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Nobody ever said that data visualisation had to be static or boring, and the Clean Air Necklace definitely takes that idea to the next level! This dynamic build combines clever modular design, 3D printing, and 185 addressable LEDs with the DesignSpark Environmental Sensor Development Kit to create a wearable that’s as useful as it is gorgeous! But don’t take my word for it; watch the build video and see for yourself!
Feeling inspired and want to create your own wearable pollution detector? Read on!
To begin with, you can find all of the 3D files and code for the necklace on my Github! I have provided STLs for all of the individual pieces, as well as CAD files for both the necklace and the sensor belt clips that I designed to enable wearable remote use of the ESDK. There is also a .3MF provided with the required settings to create the marvellous diffusion effect in the clear panels. This can be opened easily in PrusaSlicer and further panels imported from there.
For the electronics components, virtually any microcontroller with an ESP32 enabled chip will do, as well as any addressable LEDs, but to take advantage of the compact electronics enclosure I designed as well as the code I wrote, I recommend using the same components I did. This includes:
- The Unexpected Maker TinyPICO V2
- 144/metre Neopixel LED Strips
- Adafruit USB-C Breakout Board
- A simple Slide Switch
In addition to the electronics, you will also need a few other key components to create the necklace. Most importantly will be a soft, flexible filament to print in; this can be any TPU or TPE you desire, however, I used Recreus Filaflex 82A in Black and Clear. I would not recommend going much harder than this or you may find the print uncomfortable to wear. Softer should work nicely but be harder to print in, so proceed as you find works best for you!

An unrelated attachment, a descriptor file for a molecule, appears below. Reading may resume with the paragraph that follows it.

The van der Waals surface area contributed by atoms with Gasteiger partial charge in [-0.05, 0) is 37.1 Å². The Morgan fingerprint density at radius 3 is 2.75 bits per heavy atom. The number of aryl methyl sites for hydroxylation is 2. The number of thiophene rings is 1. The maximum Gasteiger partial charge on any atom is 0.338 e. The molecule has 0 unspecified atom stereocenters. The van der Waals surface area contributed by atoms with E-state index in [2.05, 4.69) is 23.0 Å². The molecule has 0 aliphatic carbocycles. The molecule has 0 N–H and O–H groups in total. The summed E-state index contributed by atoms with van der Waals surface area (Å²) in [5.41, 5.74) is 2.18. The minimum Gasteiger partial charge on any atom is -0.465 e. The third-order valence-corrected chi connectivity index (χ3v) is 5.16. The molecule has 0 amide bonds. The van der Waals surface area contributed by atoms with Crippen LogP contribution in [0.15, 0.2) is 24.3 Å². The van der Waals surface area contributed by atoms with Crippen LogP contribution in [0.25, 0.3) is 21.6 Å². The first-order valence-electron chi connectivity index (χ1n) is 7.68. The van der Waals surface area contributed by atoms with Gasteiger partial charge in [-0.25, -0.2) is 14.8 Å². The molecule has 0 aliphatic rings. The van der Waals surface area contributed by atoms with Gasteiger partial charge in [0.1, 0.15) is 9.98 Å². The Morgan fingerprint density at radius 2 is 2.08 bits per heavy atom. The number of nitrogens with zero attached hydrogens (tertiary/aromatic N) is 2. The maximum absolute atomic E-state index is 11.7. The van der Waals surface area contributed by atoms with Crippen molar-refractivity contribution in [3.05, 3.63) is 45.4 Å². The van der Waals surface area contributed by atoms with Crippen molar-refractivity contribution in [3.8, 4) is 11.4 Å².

Lastly, you’ll want to procure some fire retardant polyester wadding for the diffusers, which can be found in a wide range of places online and is sometimes sold under the name Dacron. You don’t need a great deal of this and it is technically optional, but recommended as it creates a wonderful diffusion effect with the clear panels!
In addition to the traditional electronics related tools, a 3D printing pen and hot knife, or similar, is required to fuse the pieces of TPU together. Remember; TPU is chemically resistant and cannot be glued or stuck together reliably through traditional means!
As I stated in the video, this project is not for beginners and requires a fair amount of prior knowledge and confidence with electronics and 3D printing to proceed safely. Please take care when tackling your own project!
If you enjoyed this project and video and want to see more like it, make sure to follow my work on YouTube, Instagram, Twitter and Patreon, where I am always exploring and challenging the intersection where art and technology meet!